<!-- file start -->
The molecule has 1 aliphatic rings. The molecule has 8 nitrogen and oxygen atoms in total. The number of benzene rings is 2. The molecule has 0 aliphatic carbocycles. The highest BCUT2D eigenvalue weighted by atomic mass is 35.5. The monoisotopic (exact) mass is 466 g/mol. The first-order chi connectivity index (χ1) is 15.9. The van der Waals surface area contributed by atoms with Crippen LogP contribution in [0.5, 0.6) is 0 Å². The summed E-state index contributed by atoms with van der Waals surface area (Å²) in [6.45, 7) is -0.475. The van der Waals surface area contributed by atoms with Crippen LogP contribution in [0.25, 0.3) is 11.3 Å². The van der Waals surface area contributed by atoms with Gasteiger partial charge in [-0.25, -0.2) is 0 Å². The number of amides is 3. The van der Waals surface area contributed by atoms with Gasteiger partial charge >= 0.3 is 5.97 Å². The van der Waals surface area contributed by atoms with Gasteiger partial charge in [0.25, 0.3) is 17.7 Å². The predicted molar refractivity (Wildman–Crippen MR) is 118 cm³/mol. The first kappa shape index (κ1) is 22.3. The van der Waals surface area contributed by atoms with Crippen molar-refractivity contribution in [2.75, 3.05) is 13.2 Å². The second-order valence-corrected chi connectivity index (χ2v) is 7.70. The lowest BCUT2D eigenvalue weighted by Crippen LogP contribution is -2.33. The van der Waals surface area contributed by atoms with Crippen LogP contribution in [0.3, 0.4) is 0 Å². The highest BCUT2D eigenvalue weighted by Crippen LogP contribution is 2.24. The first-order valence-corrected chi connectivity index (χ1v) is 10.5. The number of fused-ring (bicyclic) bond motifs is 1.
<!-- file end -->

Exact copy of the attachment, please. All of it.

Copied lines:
The molecule has 1 aliphatic rings. The molecule has 8 nitrogen and oxygen atoms in total. The number of benzene rings is 2. The molecule has 0 aliphatic carbocycles. The highest BCUT2D eigenvalue weighted by atomic mass is 35.5. The monoisotopic (exact) mass is 466 g/mol. The first-order chi connectivity index (χ1) is 15.9. The van der Waals surface area contributed by atoms with Crippen LogP contribution in [0.5, 0.6) is 0 Å². The summed E-state index contributed by atoms with van der Waals surface area (Å²) in [6.45, 7) is -0.475. The van der Waals surface area contributed by atoms with Crippen LogP contribution in [0.25, 0.3) is 11.3 Å². The van der Waals surface area contributed by atoms with Gasteiger partial charge in [-0.25, -0.2) is 0 Å². The number of amides is 3. The van der Waals surface area contributed by atoms with Gasteiger partial charge >= 0.3 is 5.97 Å². The van der Waals surface area contributed by atoms with Gasteiger partial charge in [0.25, 0.3) is 17.7 Å². The predicted molar refractivity (Wildman–Crippen MR) is 118 cm³/mol. The first kappa shape index (κ1) is 22.3. The van der Waals surface area contributed by atoms with Crippen molar-refractivity contribution in [2.75, 3.05) is 13.2 Å². The second-order valence-corrected chi connectivity index (χ2v) is 7.70. The lowest BCUT2D eigenvalue weighted by Crippen LogP contribution is -2.33. The van der Waals surface area contributed by atoms with Crippen LogP contribution in [0.3, 0.4) is 0 Å². The highest BCUT2D eigenvalue weighted by Crippen LogP contribution is 2.24. The first-order valence-corrected chi connectivity index (χ1v) is 10.5. The number of fused-ring (bicyclic) bond motifs is 1.